How to support your embassies in producing captioned videos
- Global Video Captioning Program
- US Department of State
- Country of Implementation
- United States of America
- North America
- Start Year
- First published
“Thank you for ensuring accessibility for those of us who are deaf and hard of hearing.” Sara Collins, Contracting Officer
In 2015 the Office of Accessibility and Accommodations, a division of the U.S. Department of State (DOS), established a global Video Captioning Program on a web-based platform that supports and standardizes the process of more easily captioning videos for internal content producers and clients. In 2017 as many as 5,000 videos will have been captioned and uploaded for general use, making information on such topics as visa applications and education exchange programs accessible to people who are deaf or hard of hearing worldwide.
The Department of State produces or owns nearly 20,000 videos per year in various domestic offices and at over 250 overseas locations in more than 70 languages. Videos include information on a huge range of topics, from how to apply for a visa to an education exchange program. In the Departent of State there was no coherent policy or strategy on how to caption video media; from a basic understanding of what “captioning” meant, to a more comprehensive policy on captioning standards for new productions and existing videos.
Solution, Innovation and Impact
Using cloud services as file-sharing mechanisms between domestic and international locations, the DOS has been able to make the process of captioning videos easier for internal content producers and clients. The Video Captioning Program uses Sharepoint, a web-cloud solution developed by Microsoft, Inc. Videos are uploaded to this cloud environment and are then augmented by input from staff, unpaid interns, and vendors providing transcription and captioning services in over 70 languages. These workflows allow for the automation of many processes, such as notification of new captioning assignments, notifying clients regarding the status of their requests, and delivering the finished product via auto-generated emails. The site also provides guidelines to offices that prefer to caption their own videos. There is a strong customer service focus, including written guidance on tone and language to use for phone calls and emails, and a response time of no more than three business days. DOS can now caption live video (including Adobe Connect webinars) in two languages, and pre-recorded video in over 70 languages.
Funding, Outlook and Transferability
The program has gone from one employee (to design the program) to three, plus three contractors and several vendors specializing in captioning. During the first year of operations there were 1,945 captioning requests; in 2017 the DOS expects more than 7,000 requests. Several offices have begun captioning their own video media, following program guidelines. The program has also begun investigating audio description services to make videos even more accessible. The practice is working internationally, as the DOS is a global entity, with over 250 missions overseas. Several other federal agencies have expressed an interest in replicating the practice, which can be done relatively easily, as the software used by the DOS is widely used in other countries. The current budget is over 2 million US-Dollars for captioning and captioning-related services, all paid for by the U.S. Government.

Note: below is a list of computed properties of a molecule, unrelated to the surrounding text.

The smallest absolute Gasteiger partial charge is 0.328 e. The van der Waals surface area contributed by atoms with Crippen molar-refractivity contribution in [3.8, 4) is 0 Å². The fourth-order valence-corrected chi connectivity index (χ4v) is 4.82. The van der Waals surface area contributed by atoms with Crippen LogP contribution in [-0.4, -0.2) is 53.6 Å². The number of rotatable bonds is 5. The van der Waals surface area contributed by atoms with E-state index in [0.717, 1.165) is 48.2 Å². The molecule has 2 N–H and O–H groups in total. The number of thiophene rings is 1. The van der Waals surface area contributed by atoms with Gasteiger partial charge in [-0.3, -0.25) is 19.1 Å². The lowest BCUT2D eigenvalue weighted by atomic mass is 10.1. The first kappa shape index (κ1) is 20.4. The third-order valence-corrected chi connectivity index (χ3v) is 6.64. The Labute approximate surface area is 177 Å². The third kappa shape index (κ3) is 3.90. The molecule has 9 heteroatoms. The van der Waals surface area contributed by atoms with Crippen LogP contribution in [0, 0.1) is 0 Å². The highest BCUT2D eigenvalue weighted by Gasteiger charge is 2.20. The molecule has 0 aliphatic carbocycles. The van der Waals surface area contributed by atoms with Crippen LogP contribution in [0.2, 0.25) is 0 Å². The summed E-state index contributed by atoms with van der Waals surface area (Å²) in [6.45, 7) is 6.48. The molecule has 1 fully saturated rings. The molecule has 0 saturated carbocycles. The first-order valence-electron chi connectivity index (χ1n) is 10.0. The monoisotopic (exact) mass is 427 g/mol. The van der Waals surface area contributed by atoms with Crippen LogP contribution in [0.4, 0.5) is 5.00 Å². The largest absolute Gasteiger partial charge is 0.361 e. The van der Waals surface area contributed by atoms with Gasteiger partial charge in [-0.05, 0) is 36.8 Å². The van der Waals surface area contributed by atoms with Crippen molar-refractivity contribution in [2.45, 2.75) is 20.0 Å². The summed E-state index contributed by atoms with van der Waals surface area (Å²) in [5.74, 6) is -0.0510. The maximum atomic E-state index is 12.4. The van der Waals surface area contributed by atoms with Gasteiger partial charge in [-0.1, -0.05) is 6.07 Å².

THE STORY OF SIMON VAN STEYN, NEW MEDIA PRODUCER AT THE DEPARTMENT OF STATE
“We are able to reach a much broader audience and connect all people.”
My name is Simon van Steyn and I work as a New Media Producer in the U.S. Department of State’s Bureau of International Information Programs, which supports people-to-people conversations with foreign populations on U.S. policy priorities. To carry out this mission we leverage digital communications technology to reach across platforms – from traditional forms of communications to new media channels. We regularly utilize the services of the Department’s Video Captioning Program, which we feel is integral to ensuring these conversations reach individuals who are deaf or hard of hearing around the world. While the Video Captioning Program team provides captions for all of our events, of which there are many, I would like to highlight one example that I feel is particularly relevant and illustrative of the important support they provide. In April of 2017 we hosted a live event that featured disability rights advocates and educators speaking with participants located throughout the Western hemisphere about the importance of law and education in protecting disability rights. Over 300 individuals from various embassies and non-governmental organizations participated. The event was entirely in Spanish and live captioned by the Video Captioning Program, which is managed by the Department’s Office of Accessibility & Accommodations, Bureau of Human Resources. Ensuring equal access to information has been at the forefront of our communication and outreach strategy. The Department’s Video Captioning Program has made the process of captioning videos and live events easier for us – saving time and money, while ensuring our products are inclusive. We are able to reach a much broader audience and connect all people with policy through dialogue that is relatable, understandable, and accessible.